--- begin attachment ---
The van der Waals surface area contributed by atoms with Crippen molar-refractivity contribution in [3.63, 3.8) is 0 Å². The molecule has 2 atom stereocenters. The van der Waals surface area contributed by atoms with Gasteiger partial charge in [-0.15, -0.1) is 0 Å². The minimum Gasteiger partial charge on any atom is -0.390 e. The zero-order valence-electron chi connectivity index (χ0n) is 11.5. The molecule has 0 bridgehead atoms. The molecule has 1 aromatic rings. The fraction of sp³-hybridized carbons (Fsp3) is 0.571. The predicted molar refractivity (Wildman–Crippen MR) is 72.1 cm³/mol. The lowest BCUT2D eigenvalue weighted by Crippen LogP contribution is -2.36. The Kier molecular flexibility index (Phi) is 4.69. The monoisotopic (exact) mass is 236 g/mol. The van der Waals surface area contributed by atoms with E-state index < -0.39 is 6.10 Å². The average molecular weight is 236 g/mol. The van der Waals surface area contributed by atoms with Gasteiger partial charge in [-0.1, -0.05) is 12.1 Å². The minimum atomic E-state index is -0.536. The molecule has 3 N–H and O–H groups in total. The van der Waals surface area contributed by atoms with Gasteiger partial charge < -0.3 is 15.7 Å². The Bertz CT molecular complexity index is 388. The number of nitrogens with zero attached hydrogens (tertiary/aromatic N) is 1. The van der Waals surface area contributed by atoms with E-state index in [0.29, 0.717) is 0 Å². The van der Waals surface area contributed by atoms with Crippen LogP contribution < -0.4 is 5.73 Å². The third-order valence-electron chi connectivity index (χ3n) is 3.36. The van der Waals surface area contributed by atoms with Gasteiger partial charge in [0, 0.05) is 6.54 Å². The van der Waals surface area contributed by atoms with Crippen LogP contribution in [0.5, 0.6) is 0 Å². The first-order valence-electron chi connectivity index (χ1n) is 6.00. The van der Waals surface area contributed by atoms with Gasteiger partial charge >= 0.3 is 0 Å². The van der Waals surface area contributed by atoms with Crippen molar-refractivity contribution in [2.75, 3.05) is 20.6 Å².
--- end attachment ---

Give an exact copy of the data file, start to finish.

The van der Waals surface area contributed by atoms with Crippen molar-refractivity contribution in [3.63, 3.8) is 0 Å². The molecule has 2 atom stereocenters. The van der Waals surface area contributed by atoms with Gasteiger partial charge in [-0.15, -0.1) is 0 Å². The minimum Gasteiger partial charge on any atom is -0.390 e. The zero-order valence-electron chi connectivity index (χ0n) is 11.5. The molecule has 0 bridgehead atoms. The molecule has 1 aromatic rings. The fraction of sp³-hybridized carbons (Fsp3) is 0.571. The predicted molar refractivity (Wildman–Crippen MR) is 72.1 cm³/mol. The lowest BCUT2D eigenvalue weighted by Crippen LogP contribution is -2.36. The Kier molecular flexibility index (Phi) is 4.69. The monoisotopic (exact) mass is 236 g/mol. The van der Waals surface area contributed by atoms with E-state index < -0.39 is 6.10 Å². The average molecular weight is 236 g/mol. The van der Waals surface area contributed by atoms with Gasteiger partial charge in [-0.1, -0.05) is 12.1 Å². The minimum atomic E-state index is -0.536. The molecule has 3 N–H and O–H groups in total. The van der Waals surface area contributed by atoms with Gasteiger partial charge < -0.3 is 15.7 Å². The Bertz CT molecular complexity index is 388. The number of nitrogens with zero attached hydrogens (tertiary/aromatic N) is 1. The van der Waals surface area contributed by atoms with E-state index in [0.29, 0.717) is 0 Å². The van der Waals surface area contributed by atoms with Crippen LogP contribution < -0.4 is 5.73 Å². The third-order valence-electron chi connectivity index (χ3n) is 3.36. The van der Waals surface area contributed by atoms with Gasteiger partial charge in [0, 0.05) is 6.54 Å². The van der Waals surface area contributed by atoms with Crippen LogP contribution in [0.5, 0.6) is 0 Å². The first-order valence-electron chi connectivity index (χ1n) is 6.00. The van der Waals surface area contributed by atoms with Gasteiger partial charge >= 0.3 is 0 Å². The van der Waals surface area contributed by atoms with Crippen molar-refractivity contribution in [2.75, 3.05) is 20.6 Å².